Musings on evolution, observations of the evolved

Posts tagged ‘dinosaurs’

Meet Sophie

There’s an exciting buzz at the Natural History Museum in London – a new dinosaur has gone on display, the first for a 100 years. It certainly is something quite special, partly because of it’s near perfect preservation, but also because it’s the genuine fossil on display rather than a cast, and it’s not behind glass – you really can get up close and personal.


She’s a Stegosaurus and she’s been named Sophie, after the daughter of the main donor that made her acquisition possible, even though the museum scientists actually have no means of knowing if she really was female. But perhaps it’s appropriate – someone did comment that she looked very small and cute and maybe should be carrying a little designer handbag. In fact, the reason she’s small is that she died at quite a young age and was not at all fully grown, but at 5.6m (18 foot) she’s still impressive enough. Her full title is Stegosaurus stenops and she’s the best preserved of only six known fossils worldwide.


Stegosaurus existed around 150 million years ago, right in the heart of the dinosaur era. This fossil was found in Wyoming in 2003 and it took 18 months to carefully dig it from the rock without damaging it. The museum acquired it a year ago and has since been carefully scanning and photographing it for research purposes. They hope to discover the reason it had the huge plates running along the back and tail – were they for display or heat control? Also it’s a bit of a mystery how an animal with such a small head and jaws managed to eat enough to grow so large.



The museum has done a superb job with displaying Sophie on a beautifully sculpted plinth in the Earth Hall and you can view up close from ground level as well as from an overhead balcony. Exciting times at the museum – maybe more new exhibits are in the pipeline.

Birds are dinosaurs

This idea is nothing particularly new, but when I first heard it I thought it was stretching the truth a bit – birds may have evolved from dinosaurs though surely they became something quite different. But now I’ve discovered a little more, it seems the two share so much in common they do need to be considered as one.


In fact the idea began to take form back in the early days of evolutionary thinking. In 1868 Thomas Huxley first showed the similarities between Archaeopteryx and dinosaurs and proposed a link between the two. It was widely accepted at the time, but fell out of favour in the early twentieth century. One reason was the presence of the wishbone in birds. The wishbone is formed by the fusion of the collar bones and at that time no fossil from the dinosaurs that birds were supposed to have evolved from showed any collar bones. More recently collar bones showed up in the fossil record so the theory was back on the table again.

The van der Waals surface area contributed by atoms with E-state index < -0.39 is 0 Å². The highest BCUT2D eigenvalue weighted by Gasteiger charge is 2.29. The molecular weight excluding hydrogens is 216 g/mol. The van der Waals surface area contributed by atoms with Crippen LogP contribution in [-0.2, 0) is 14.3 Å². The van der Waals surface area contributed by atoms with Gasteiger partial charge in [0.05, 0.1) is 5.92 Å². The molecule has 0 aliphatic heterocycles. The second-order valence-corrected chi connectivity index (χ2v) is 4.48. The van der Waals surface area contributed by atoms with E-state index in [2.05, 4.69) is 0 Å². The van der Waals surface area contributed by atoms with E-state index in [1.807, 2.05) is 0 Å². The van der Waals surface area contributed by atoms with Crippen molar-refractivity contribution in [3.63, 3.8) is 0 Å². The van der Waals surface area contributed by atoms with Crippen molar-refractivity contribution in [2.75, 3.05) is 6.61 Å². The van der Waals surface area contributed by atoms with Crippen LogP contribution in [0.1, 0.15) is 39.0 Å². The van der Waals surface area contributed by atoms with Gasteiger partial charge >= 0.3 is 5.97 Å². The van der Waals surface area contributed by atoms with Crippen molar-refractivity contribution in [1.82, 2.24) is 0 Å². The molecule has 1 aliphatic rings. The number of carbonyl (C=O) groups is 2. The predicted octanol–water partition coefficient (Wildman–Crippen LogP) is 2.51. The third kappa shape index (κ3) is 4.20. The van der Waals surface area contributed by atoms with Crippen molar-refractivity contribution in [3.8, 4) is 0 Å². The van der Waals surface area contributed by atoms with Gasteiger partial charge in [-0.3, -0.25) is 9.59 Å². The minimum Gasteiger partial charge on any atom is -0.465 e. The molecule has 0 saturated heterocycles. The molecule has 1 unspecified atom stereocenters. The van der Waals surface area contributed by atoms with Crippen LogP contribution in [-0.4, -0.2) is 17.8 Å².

Even more compelling evidence has come from the discovery of some dinosaur fossils that clearly had feathers. Feathers were originally thought to be the exclusive and defining feature of birds, so this discovery certainly put the cat amongst the pigeons so to speak. Or dare I say, the dinosaur amongst the pigeons. There is good evidence to suggest that some well known dinosaurs such as Tyrannosaurus and Velociraptor were feathered.

Anyway, all this has finally shown that birds evolved from dinosaurs, but what about the idea that they are dinosaurs. This becomes clearer when you look at the number of characteristics they share. Consider some bird features:

  • Possession of feathers
  • They walk on two legs
  • They have claws on their toes
  • Three toes point forwards and one back
  • Hollowed out bones form part of the respiratory system
  • They have a wishbone (exclusively amongst living animals)

All these features are also possessed by the group of dinosaurs they evolved from within. True, birds do have further exclusive adaptations, mainly associated with flying, but analysis of the large number of shared characteristics shows that they can be grouped with dinosaurs in modern classification. As I’ve mentioned in previous posts, all classification is arbitrary to some extent, but if we accept some method of grouping things then it does look like we have to merge these two together.

It’s also very illuminating to consider Archaeopteryx, that wonderfully iconic early bird.


It clearly had feathered wings that were capable of flapping flight, albeit probably rather weakly, so it was undoubtedly a bird, assuming this is the trait we now use to define birds. And yet it retained many of the more primitive dinosaur features. Unlike today’s birds it had teeth, a bony tail (a modern bird’s tail is purely feathers), clawed fingers on it’s forelimbs, many back vertebrae, an unfused pelvis and unfused foot bones. It may have had wings, but bodily it was very much a dinosaur. So if Archaeopteryx was a flying dinosaur, and Archaeopteryx was also a bird, then birds are dinosaurs.

I guess it shouldn’t be such a difficult thing to accept. After all, we have no problem in calling bats flying mammals, so why not? And of course, it also means that dinosaurs never became extinct. Jurassic Park is in your garden right now.